Facilities > VLBA > Proposing > VLBA Proposal Preparation and Submission - Semester 2015B

VLBA Proposal Preparation and Submission - Semester 2015B

VLBA Proposal Preparation and Submission - Semester 2015B

2015B Call for Proposals

The 2015B Call for Proposals details the general capabilities being offered for the Very Long Baseline Array (VLBA).  Proposals for time on the VLBA need to be prepared using the Proposal Submission Tool (PST), which is also used to submit proposals for the Very Large Array (VLA) and the Green Bank Telescope (GBT).

In addition to these general capabilities, NRAO offers a VLBA Resident Shared Risk Observing (RSRO) program for those who would like to push the capabilities of the instrument beyond those offered for general use.  Details are available on the web at the VLBA RSRO Program page.

The NRAO Proposal Submission Tool (PST) is accessed via the NRAO Interactive Services.  Documentation is available in the NRAO Proposal Submission Guide. For a comprehensive description of the VLBA instrument we refer to the 2015B version of the VLBA Observational Status Summary (OSS).

For questions on the proposal submission process or problems with the NRAO PST please submit a ticket through the NRAO Helpdesk.

How to Propose

  1. Develop rationale: Before writing a proposal, the proposer must develop the scientific rationale for the program, develop a source list, decide on the observing band(s) to be used, and estimate the expected source strengths and their detectability. For spectral-line sources, the proposer also must decide on the desired velocity resolution, and convert that to a spectral resolution.
  2. Create Proposal in the Proposal Submission Tool (PST): After logging into NRAO Interactive Services, click on "Proposals" and then "New Proposal" on the top to the far right of the screen. Then Click on VLBA/HSA and "Create" (again on top to the far left). A proposal template will be created for you, click on the proposal number and this will open the proposal for you. There are eight screens to choose from and edit.
    1. General: Title, abstract, proposal type, etc.. You can edit this page by clicking on the "edit" button to top to the far left.
    2. Authors: List of authors and contact information. You can add an author by clicking on the "Add" button to the left on the page. Then search for your co-authors and if they are not in the database you can add them.
    3. Technical Justification: An important part of the proposal to be submitted is the Technical Justification.  Previously merely a required section in the Scientific Justification, it is now a separate element of each proposal.  Instead of the free format used in the Scientific Justification, we ask proposers to supply information on a number of standard topics, covering the wide range of technical issues of importance.  We have found that this reduces the likelihood that information is left out needed by the Technical Reviewers to judge the feasibility of the project as proposed. Follow the links in the form to obtain more information on the individual topics.  Click here to see an example.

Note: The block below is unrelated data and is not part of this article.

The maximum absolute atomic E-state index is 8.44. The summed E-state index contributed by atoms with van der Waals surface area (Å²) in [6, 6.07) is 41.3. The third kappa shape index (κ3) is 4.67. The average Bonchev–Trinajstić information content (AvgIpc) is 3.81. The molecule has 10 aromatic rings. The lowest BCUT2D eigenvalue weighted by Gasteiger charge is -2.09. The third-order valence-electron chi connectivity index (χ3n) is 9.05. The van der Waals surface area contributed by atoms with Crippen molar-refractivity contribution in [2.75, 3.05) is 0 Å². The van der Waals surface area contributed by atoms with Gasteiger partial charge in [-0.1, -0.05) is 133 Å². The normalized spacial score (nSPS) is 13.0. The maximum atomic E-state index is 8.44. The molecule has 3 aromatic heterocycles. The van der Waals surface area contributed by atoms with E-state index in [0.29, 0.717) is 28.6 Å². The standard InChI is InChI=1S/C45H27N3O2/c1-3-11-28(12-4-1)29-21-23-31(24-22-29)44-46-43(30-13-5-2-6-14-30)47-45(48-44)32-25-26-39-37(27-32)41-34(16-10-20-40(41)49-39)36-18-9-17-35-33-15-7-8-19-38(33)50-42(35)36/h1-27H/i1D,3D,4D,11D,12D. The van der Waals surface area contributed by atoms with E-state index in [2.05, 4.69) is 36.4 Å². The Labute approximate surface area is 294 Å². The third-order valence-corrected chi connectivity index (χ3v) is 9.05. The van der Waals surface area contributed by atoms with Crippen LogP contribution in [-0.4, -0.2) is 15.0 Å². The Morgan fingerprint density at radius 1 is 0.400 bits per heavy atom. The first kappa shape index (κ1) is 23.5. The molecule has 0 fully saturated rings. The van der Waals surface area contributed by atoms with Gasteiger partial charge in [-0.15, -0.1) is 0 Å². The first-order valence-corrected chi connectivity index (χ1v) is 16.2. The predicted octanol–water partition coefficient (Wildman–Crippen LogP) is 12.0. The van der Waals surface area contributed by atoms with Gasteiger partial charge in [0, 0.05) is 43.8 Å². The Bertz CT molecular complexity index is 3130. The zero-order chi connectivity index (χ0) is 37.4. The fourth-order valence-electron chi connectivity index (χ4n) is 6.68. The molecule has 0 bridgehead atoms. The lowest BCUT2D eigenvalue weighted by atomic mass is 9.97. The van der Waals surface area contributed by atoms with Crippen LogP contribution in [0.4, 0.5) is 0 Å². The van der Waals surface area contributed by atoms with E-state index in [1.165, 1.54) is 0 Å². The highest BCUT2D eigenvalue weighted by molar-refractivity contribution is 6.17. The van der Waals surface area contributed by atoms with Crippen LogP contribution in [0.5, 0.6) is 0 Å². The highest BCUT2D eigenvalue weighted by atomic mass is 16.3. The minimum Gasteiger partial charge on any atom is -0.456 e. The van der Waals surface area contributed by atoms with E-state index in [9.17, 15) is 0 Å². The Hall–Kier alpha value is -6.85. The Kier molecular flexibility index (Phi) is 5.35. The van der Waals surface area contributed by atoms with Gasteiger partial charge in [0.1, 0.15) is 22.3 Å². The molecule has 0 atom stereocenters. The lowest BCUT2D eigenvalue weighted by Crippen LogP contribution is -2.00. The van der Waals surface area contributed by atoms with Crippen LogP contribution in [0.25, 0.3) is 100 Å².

4. Scientific Justification: Upload a pdf of your scientific justification, no more than 4 pages in length with an 11pt font.
    5. Sources: List of sources to observe. One slightly confusing thing here is that you have to create a "Source Group" to add sources. After creating a group you can either add sources to it by hand or search for them with NED/SIMBAD. Adding sources to this section does not mean any time has been requested for them, they must be linked to a telescope resource in Sessions.
    6. Resources: Resources requested from the VLBA (antennas, receivers, bit rates, correlator, etc.). If proposing for the VLBA then the "Socorro-DiFX" correlator should be used. Set which telescope are being requested and the set the "Observing Parameters" and "Correlation Parameters" based on the scientific goals of the project. For most continuum experiments you will want the highest sustainable aggregate bit rate (currently 2 Gbps; see the relevant section of the OSS), i.e., the largest bandwidth and therefore the highest sensitivity.  For spectral line choose the number of baseband channels and their widths based on the expected frequency coverage of the lines, leaving some continuum on either side available for calibration.  If bandwidths narrower than 1 MHz are required, see Section 6.2 of the OSS.
    7. Sessions: Describes the amount of time requested, and how it should be divided amongst the various sources and resources. Click on "New Session", this is where you actually request time on your sources at different frequencies.
    8. Student Support: Information for financial support requests for students at U.S. universities or colleges.
    9. Print Preview: Shows what the reviewer will see.
  3. Submit: Go back to "My Proposals" and click on the submit button () next to the proposal code.